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Page Table of Contents
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Atari 2600 programming is different from any other kind of programming in many ways. Just one of these ways is the flow of the program.
Since the CPU must hold the TIA's hand through all graphical operations, the flow ought to go like this:
Clear memory and registers
Set up variables
Do the vertical blank
Do game calculations
Do more calculations during overscan
Wait for next vertical blank
What I will do is create an outline, and explain everything I can. This program will display "HELLO" and scroll it down the screen.
In writing this program, I will take the opportunity to show you how a few simple modifications can completely change a program's appearance or behavior. I will invite you to comment out a few lines of code, and alter others, so that you can observe the results.
I will be using DASM for now. Conversion to A65 should be trivial.
processor 6502 include vcs.h org $F000 Temp = $80 PlayfieldY = $90 Start
The 2600 powers up in a completely random state, except for the PC which is set to the location at $FFC. Therefore the first thing we must do is to set everything up inside the 6502.
SEI ; Disable interrupts, if there are any. CLD ; Clear BCD math bit.
You may feel the need to use the stack, in which case:
LDX #$FF TXS ; Set stack to beginning.
Now the memory and TIA registers must be cleared. You may feel the need to write a subroutine that only clears out a certain section of memory, but for now a simple loop will suffice.
Since X is already loaded to 0xFF, our task becomes simply to count everything off.
LDA #0 B1 STA 0,X DEX BNE B1
The above routine does not clear location 0, which is VSYNC. We will take care of that later.
At this point in the code we would set up things like the data direction registers for the joysticks and such.
Here is a representation of our program flow.
MainLoop JSR VerticalBlank ;Execute the vertical blank. JSR CheckSwitches ;Check console switches. JSR GameCalc ;Do calculations during Vblank JSR DrawScreen ;Draw the screen JSR OverScan ;Do more calculations during overscan JMP MainLoop ;Continue forever.
It is important to maintain a stable screen, and this routine does some important and mysterious things. Actually, the only mysterious part is VSYNC. All VBLANK does is blank the TIA's output so that no graphics are drawn otherwise the screen scans normally. It is VSYNC which tells the TV to pack its bags and move to the other corner of the screen.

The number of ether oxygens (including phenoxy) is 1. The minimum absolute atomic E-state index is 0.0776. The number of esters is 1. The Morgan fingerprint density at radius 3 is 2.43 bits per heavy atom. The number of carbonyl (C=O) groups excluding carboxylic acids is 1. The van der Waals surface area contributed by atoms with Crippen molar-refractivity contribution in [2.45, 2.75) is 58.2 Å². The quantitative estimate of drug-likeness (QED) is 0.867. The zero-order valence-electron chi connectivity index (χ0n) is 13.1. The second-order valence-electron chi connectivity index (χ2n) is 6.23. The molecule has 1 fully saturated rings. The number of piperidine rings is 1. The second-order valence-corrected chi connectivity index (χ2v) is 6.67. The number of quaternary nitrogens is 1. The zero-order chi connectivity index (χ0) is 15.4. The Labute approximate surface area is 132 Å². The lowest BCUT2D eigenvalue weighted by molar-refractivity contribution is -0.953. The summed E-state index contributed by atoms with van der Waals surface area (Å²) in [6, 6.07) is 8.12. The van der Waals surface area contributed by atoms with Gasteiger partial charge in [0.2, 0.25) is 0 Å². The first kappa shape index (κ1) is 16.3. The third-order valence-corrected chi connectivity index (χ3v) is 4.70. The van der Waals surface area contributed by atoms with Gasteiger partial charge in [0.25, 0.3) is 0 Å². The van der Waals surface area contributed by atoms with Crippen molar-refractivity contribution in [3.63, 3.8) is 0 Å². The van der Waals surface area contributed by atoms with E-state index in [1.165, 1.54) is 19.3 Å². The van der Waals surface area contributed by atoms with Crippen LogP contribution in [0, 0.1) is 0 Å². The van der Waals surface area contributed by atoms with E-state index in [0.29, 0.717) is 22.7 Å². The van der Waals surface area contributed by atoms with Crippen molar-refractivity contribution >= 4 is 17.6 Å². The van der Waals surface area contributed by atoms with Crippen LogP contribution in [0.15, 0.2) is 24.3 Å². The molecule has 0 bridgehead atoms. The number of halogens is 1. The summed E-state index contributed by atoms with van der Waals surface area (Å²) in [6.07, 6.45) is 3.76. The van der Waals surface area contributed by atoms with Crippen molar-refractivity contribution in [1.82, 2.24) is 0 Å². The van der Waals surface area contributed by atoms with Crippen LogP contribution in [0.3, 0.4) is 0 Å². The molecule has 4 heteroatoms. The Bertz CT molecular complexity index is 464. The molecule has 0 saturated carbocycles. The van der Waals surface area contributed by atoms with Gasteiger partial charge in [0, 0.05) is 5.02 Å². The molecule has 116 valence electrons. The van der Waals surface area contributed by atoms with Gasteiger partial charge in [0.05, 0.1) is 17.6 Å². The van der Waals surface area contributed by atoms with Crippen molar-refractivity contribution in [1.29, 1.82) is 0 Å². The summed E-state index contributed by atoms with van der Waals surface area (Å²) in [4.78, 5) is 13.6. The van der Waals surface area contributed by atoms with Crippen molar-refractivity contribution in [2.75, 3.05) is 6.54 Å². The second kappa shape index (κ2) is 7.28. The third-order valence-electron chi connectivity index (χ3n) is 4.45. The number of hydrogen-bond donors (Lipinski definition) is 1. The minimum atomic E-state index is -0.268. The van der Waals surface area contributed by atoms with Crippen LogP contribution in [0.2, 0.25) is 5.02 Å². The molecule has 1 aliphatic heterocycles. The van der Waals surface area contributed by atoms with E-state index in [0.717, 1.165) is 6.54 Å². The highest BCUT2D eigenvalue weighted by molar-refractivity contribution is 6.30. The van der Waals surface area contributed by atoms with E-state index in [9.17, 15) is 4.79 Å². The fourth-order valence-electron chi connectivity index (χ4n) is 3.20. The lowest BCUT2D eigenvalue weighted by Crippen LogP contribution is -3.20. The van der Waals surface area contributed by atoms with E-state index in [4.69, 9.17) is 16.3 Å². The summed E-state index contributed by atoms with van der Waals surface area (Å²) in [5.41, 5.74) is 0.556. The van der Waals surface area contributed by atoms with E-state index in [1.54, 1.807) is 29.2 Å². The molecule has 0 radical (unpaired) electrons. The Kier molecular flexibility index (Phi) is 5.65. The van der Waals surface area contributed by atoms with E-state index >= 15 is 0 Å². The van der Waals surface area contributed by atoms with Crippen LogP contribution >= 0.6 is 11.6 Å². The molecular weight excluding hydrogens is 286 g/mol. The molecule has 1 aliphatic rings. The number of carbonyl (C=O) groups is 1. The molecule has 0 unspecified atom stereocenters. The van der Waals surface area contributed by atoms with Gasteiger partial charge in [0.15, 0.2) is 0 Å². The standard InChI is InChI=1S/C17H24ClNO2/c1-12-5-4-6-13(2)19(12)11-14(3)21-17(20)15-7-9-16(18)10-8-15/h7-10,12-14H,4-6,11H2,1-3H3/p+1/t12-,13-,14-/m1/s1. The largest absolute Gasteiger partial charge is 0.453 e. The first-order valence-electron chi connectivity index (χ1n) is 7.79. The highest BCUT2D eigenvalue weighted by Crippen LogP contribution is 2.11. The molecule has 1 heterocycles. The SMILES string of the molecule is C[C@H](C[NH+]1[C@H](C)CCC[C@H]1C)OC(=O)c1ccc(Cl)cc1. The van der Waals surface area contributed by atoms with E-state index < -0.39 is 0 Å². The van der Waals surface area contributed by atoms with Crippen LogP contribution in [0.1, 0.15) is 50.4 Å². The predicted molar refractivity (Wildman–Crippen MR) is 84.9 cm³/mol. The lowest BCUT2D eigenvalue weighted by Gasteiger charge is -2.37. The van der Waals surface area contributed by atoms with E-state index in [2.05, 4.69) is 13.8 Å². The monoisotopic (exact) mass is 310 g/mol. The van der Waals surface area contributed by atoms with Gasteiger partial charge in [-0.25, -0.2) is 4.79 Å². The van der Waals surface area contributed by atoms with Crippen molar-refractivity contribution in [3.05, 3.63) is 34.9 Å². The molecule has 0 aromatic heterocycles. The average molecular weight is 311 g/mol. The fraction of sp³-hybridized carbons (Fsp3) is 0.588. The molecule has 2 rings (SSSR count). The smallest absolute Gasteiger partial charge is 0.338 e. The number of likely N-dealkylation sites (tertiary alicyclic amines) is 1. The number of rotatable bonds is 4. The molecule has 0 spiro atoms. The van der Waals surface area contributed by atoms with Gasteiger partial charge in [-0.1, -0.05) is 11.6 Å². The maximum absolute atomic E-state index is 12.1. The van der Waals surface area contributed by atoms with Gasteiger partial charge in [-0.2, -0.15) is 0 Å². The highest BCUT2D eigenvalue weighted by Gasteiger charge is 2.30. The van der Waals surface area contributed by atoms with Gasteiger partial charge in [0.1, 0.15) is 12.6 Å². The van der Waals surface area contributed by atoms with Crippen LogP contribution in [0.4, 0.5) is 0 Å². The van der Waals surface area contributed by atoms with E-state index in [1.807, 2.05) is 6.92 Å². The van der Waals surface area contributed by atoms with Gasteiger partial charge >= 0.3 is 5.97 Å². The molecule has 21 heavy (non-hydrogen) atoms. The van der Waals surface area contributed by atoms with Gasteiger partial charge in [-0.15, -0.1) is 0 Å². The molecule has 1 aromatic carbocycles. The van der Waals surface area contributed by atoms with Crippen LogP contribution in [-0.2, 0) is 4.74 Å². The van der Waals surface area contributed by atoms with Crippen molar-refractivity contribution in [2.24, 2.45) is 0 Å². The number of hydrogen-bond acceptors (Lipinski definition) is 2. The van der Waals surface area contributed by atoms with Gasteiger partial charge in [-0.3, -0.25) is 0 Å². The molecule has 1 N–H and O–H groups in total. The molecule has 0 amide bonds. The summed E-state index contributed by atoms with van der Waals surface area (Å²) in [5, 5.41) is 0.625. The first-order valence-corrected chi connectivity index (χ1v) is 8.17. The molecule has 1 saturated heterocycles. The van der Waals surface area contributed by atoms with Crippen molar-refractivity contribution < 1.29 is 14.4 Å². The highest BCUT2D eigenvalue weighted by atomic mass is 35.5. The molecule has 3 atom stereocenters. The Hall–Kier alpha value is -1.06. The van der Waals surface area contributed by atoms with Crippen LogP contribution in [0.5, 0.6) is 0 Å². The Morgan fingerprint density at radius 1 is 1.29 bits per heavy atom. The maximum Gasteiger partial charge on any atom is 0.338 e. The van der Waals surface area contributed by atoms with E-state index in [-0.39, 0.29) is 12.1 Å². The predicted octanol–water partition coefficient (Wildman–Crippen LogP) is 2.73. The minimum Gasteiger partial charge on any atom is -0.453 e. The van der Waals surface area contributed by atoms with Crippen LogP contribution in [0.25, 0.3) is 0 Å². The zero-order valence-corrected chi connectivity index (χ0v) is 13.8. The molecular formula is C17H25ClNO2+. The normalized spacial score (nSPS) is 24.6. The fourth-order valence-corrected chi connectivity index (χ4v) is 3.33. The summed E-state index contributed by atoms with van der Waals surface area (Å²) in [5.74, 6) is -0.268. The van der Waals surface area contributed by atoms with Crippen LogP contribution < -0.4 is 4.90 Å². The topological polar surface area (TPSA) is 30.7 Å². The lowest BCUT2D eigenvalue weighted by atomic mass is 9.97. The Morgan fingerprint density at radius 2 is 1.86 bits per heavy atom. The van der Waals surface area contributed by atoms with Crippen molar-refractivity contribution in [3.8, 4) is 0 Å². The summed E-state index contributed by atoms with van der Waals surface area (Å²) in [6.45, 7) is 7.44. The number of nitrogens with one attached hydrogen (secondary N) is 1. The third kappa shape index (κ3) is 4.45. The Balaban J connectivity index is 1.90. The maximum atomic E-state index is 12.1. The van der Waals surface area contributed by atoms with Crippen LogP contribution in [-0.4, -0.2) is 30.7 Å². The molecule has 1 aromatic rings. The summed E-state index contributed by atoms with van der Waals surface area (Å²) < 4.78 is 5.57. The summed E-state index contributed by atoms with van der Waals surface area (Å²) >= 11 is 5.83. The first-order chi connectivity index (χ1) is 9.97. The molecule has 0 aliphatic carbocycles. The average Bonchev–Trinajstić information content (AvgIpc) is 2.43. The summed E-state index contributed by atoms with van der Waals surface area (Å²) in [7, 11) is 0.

Fortunately, my program sets VBLANK at the beginning of the overscan period, which usually precedes this subroutine, so it is not changed here.
VerticalBlank ;*********************** VERTICAL BLANK HANDLER LDX #0 LDA #2 STA WSYNC STA WSYNC STA WSYNC STA VSYNC ;Begin vertical sync. STA WSYNC ; First line of VSYNC STA WSYNC ; Second line of VSYNC.
But before we finish off the third line of VSYNC, why don't we use this time to set the timer? This will save us a few cycles which would be more useful in the overscan area.
To insure that we begin to draw the screen at the proper time, we must set the timer to go off just slightly before the end of the vertical blank space, so that we can WSYNC up to the ACTUAL end of the vertical blank space. Of course, the scanline we're going to omit is the same scanline we were about to waste VSYNCing, so it all evens out.
Atari says we have to have 37 scanlines of VBLANK time. Since each scanline uses 76 cycles, that makes 37*76=2888 cycles. We must also subtract the five cycles it will take to set the timer, and the three cycles it will take to STA WSYNC to the next line. Plus the checking loop is only accurate to six cycles, making a total of fourteen cycles we have to waste. 2888-14=2876.
We almost always use TIM64T for this, since the math just won't work out with the other intervals. 2880/64=44. something. It doesn't matter what that something is, we have to round DOWN.
LDA #44 STA TIM64T
And now's as good a time as any to clear the collision latches.
LDA #0 STA CXCLR
Now we can end the VSYNC period.
STA WSYNC ; Third line of VSYNC. STA VSYNC ; (0)